By Maraley McMichael
Senior Voice Correspondent 

March day trip turned hazardous for hunters


March 1, 2022 | View PDF

Courtesy Maraley McMichael

Al Clayton and gear ready for a snowplane adventure in 1957.

Editor's note: Al Clayton, who died in 2008, wrote this story about a cold misadventure. It's been edited and submitted by his daughter and Senior Voice Correspondent Maraley McMichael.

I made a snowplane and used it for many years for various trips and adventures. It was a great vehicle to travel through snow, especially on frozen rivers in Interior Alaska, similar to modern day snowmachine travel. Built in Seward in the mid 1950s, it had a metal tubing frame, reinforced canvas-covered body, an airplane motor with a 70-inch propeller, and three skis.

One beautiful spring day in March 1968, I decided to go caribou hunting. My wife, Martine, usually didn't go along on these excursions but she joined me for this trip since it would only be for the day. After loading the snowplane on the trailer, I pulled it behind my 1966 Checker station wagon from Glennallen north to the Chistochina River bridge, where I unloaded it and attached all three skis.

We set off for what was to be a trip upriver looking to spot caribou, but it wasn't long before we ran into overflow. At one particular place, there was open water two or three feet across. With my front ski eight feet in length and each side ski about nine feet, I figured I could drive right across, as I had done many times in the past.

This time, however, there was thin ice on both sides of the overflow and the snowplane broke through. Immediately I revved the engine hoping to climb out, but with no luck. Martine got out and stood on a nearby pile of logs. I stood on the ice layer below in knee-deep water and tried to work the snowplane free, lifting and pushing. I couldn't rev the engine anymore since the propeller could have been damaged by hitting chunks of ice now floating by.

Soon it was evident that some of the ice chunks, which had broken beneath the snowplane, had drifted down a ways and formed a dam, backing the water up and causing it to quickly rise even higher. As the water rose and started to fill the body, I could no longer lift it and decided we needed to start walking out. About thirty minutes had passed with me standing in the ice water all this time.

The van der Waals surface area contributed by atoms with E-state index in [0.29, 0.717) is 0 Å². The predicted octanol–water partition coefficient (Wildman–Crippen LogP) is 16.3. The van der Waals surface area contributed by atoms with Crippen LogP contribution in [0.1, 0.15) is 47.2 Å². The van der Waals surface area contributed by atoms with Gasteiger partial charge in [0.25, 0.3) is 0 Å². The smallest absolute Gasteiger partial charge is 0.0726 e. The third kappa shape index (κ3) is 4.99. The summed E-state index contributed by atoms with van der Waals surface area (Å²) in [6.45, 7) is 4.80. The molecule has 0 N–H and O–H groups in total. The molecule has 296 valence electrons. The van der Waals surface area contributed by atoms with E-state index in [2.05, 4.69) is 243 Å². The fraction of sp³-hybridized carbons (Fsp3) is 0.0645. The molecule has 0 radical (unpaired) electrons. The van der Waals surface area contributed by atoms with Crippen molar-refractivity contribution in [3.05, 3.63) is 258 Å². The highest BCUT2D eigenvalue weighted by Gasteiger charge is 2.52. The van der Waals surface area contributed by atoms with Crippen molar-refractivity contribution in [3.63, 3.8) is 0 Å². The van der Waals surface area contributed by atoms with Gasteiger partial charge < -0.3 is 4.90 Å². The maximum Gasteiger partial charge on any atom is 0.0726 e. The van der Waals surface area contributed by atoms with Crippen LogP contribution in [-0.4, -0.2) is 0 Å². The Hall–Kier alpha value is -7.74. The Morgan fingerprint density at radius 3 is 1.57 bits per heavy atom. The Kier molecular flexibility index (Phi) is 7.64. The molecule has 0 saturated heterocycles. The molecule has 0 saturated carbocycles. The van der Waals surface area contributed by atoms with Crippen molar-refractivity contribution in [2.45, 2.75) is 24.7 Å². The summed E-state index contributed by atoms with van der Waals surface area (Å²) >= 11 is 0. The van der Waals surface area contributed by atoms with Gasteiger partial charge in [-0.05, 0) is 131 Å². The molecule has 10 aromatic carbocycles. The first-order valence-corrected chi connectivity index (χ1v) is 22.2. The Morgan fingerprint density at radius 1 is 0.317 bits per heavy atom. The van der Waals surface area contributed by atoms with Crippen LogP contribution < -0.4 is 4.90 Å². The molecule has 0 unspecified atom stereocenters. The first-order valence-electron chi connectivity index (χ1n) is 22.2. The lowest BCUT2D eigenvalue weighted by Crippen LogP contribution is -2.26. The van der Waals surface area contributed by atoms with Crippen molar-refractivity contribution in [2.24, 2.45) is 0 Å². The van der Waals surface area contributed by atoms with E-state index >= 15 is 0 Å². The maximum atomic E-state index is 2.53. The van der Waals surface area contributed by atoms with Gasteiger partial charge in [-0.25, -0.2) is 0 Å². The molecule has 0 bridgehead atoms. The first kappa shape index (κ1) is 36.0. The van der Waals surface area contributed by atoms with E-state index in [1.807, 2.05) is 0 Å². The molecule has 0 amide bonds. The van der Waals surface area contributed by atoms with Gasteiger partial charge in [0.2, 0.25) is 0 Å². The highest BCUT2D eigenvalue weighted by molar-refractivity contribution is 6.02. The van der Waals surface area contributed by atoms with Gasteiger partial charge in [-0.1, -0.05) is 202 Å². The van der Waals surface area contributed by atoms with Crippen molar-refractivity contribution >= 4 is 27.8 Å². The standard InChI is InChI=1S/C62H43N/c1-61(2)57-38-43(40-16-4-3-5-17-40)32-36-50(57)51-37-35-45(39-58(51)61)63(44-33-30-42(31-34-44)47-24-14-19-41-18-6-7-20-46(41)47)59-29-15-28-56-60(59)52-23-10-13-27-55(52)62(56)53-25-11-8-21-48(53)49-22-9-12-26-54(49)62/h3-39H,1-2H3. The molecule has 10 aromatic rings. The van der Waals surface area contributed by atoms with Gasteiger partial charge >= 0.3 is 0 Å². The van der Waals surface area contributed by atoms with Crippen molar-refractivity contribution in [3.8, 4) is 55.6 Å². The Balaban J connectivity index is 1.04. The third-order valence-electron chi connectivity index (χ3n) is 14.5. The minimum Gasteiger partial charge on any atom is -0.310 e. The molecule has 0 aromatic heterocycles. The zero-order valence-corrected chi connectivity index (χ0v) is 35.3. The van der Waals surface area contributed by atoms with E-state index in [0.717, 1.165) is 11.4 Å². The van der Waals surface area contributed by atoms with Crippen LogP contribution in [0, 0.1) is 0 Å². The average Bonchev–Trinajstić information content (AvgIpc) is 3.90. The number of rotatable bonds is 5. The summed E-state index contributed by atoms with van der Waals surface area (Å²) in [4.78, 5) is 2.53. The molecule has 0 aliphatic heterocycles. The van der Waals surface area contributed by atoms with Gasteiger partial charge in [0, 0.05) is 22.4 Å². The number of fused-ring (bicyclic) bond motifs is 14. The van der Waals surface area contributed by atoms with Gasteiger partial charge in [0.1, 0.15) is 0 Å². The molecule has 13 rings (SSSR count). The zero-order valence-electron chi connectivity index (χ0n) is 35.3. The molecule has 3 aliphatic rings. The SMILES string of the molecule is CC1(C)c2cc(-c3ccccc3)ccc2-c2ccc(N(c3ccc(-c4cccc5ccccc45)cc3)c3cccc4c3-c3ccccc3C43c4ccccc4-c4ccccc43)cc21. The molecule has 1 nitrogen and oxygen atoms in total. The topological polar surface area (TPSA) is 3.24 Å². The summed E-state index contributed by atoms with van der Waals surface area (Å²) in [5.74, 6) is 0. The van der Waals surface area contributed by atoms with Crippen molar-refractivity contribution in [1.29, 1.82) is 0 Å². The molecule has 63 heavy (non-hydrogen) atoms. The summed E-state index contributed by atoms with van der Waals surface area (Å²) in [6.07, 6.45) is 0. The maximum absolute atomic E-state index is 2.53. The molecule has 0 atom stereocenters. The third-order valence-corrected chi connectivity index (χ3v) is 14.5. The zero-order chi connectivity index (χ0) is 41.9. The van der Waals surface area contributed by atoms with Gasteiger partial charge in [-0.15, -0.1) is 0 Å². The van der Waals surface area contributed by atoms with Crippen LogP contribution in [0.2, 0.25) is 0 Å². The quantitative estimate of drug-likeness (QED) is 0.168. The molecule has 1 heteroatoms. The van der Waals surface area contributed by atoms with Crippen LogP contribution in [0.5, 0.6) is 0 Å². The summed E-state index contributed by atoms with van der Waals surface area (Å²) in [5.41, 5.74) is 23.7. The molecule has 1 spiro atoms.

Joining Martine on the pile of logs, we had quite a heated discussion about which way we were going to walk out. After tying rope around her waist and to myself, and making some walking sticks, we set out by first crossing through about 25 feet of water. It was hard to stand on the layer of ice beneath us and of course we didn't know how deep the water was below that ice if it broke through.

Once we got through the water, it then took a long time to climb onto solid ice with it cracking and breaking as we tried. We finally got to another place where there was dry wood and I could build a fire. I couldn't feel my feet. We wrung out our socks and warmed up.

We then walked in knee-deep snow away from the water, but soon found places where the overflow had backed up into the timber. It took even longer to walk around these "peninsulas" of water. Martine struggled with the rough terrain and it was very slow going. Since it was taking way too long to walk out, I realized we needed to stop and build another fire.

My toes were stiff, and I was concerned about frostbite. As we sat by the fire, I put my hand between the fire and my toes to protect from too much heat. (I later learned of a fellow who "cooked" his toes trying to thaw them on the exhaust pipe of a running engine.)

We started walking again and had to go out around more "peninsulas" of water. Time was elapsing, we had wet feet, and as I later learned, it was –10 degrees below. We heard wolves howling too close for comfort, and I knew they might think about having a feast on someone down-and-out.

Finally, after what seemed like forever (possibly three hours since breaking through the ice), we reached the Tok Cut-Off and the Checker. It started up okay and we headed for Glennallen, leaving the trailer behind. As our feet thawed out on the drive home, they started hurting. I drove straight to Faith Hospital. Upon examination, we could see our feet had already started to blister, with mine being in worse shape from spending more time in the water.

Back home, I found it too painful to stand with full weight, and ended up sliding a chair around to help get from one place to another. Dr. Pinneo advised soaking our feet in a solution of Phisohex to keep infection down.

Courtesy Maraley McMichael

Snowplane adventures were sometimes a family affair. Martine Clayton holds Shirley, with Jeanette and Maraley in front during the winter of 1961-2.

I couldn't go to work for three or four days. In the meantime, the manager where I worked at Copper Valley Electric Association offered to go retrieve my snowplane as I wouldn't be able to go check on it for at least a week. The rescuers had good intentions, but in the process, much damage took place. I never did make the necessary repairs to get it up and running again.

Although we saw not one caribou on this most unsuccessful hunting trip, we were always thankful that our feet had no lasting effects from frostbite.

Al Clayton's snowplane was restored in 2011 by Don Burt of Anchor Point and now is on display at the Museum of Alaska Transportation and Industry in Wasilla.

Maraley McMichael is a lifelong Alaskan currently residing in Palmer. Email her at

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Maraley McMichael is a lifelong Alaskan now residing in Palmer.

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